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The plan, they say, was to try to influence the Republican Party to be friendlier to Russia, by way of the NRA.But Butina didn’t inform the US government she was acting as a foreign agent on American soil, which would be illegal.Then in May 2016, Erickson sent an email to Trump campaign (and Jeff Sessions) staffer Rick Dearborn, with the subject: “Kremlin connection”.He wrote: “Happenstance and the (sometimes) international reach of the NRA placed me in a position a couple of years ago to slowly begin cultivating a back-channel to President Putin’s Kremlin.” “The Kremlin believes that the only possibility of a true reset in this relationship would be with a new Republican White House,” Erickson continued.with Torshin at an NRA dinner, and reportedly bragged that she helped the Trump campaign communicate with Russia. Torshin is also a longtime gun enthusiast and supporter of gun rights — but some have alleged that he has more unsavory connections, too.Meanwhile, her boss, Torshin, has reportedly been linked to money laundering by Spanish authorities. A report by Spanish investigators reportedly links Torshin to a Russian organized crime syndicate, the Taganskaya, and claims he’s involved in money laundering.It was around March 2016, though, that references about a communication channel between the Russian government and the GOP began to pop up.(The first round of primaries had already happened and Trump was the clear favorite to win the nomination at this point.) That month, Butina emailed an American person that “Putin’s side” had given them a “yes.” She wrote that a “representative of the Russian Presidential administration” had given approval for “building this communication channel,” according to the FBI agent’s affidavit.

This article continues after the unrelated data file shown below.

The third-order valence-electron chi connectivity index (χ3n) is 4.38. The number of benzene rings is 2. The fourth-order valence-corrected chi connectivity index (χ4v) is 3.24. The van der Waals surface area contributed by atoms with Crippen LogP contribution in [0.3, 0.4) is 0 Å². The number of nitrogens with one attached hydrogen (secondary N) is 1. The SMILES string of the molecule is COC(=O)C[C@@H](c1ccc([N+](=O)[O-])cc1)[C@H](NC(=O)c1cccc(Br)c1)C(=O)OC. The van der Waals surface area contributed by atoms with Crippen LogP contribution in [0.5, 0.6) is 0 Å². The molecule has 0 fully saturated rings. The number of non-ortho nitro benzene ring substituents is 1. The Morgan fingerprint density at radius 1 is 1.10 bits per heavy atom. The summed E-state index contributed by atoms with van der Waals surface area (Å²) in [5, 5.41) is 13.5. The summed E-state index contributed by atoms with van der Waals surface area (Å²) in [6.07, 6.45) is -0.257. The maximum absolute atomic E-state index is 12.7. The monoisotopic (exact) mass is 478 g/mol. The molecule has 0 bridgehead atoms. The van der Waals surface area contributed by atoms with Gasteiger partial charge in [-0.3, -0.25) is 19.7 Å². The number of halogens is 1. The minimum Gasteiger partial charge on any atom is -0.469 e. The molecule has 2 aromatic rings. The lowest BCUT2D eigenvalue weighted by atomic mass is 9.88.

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Now, the government alleges that Butina was carrying out a plan to influence American politics on behalf of a Russian government official (Torshin).

The email itself had the subject line “The Second Pozner.” An FBI agent’s affidavit suggests that refers to “Vladimir Pozner, a propagandist who served in the disinformation department of the Soviet KGB and who often appeared on Western television.” The project proposal makes several assertions: Erickson soon wrote back to her with advice on her “special project,” including a list of potential media, business, and political contacts whom she should meet with “off the record.” “If you were to sit down with your special friends and make a list of ALL the most important contacts you could find in America for a time when the political situation between the U. and Russia will change, you could NOT do better than the list that I just emailed you,” Erickson wrote.

“All that is needed is for your friends to provide you with the financial resources to spend the time in America to TAKE ALL OF THESE MEETINGS.” So what we appear to have here is a plan to influence the Republican Party to be friendlier to Russia, based on the perceptive (and accurate) insight that the Republican Party is extremely beholden to the NRA.

But despite the new indictment (which is not part of special counsel Robert Mueller’s probe), the full extent of what happened here remains mysterious.

It’s long been known that Butina and Russian central bank official Alexander Torshin have spent years cozying up to the NRA.

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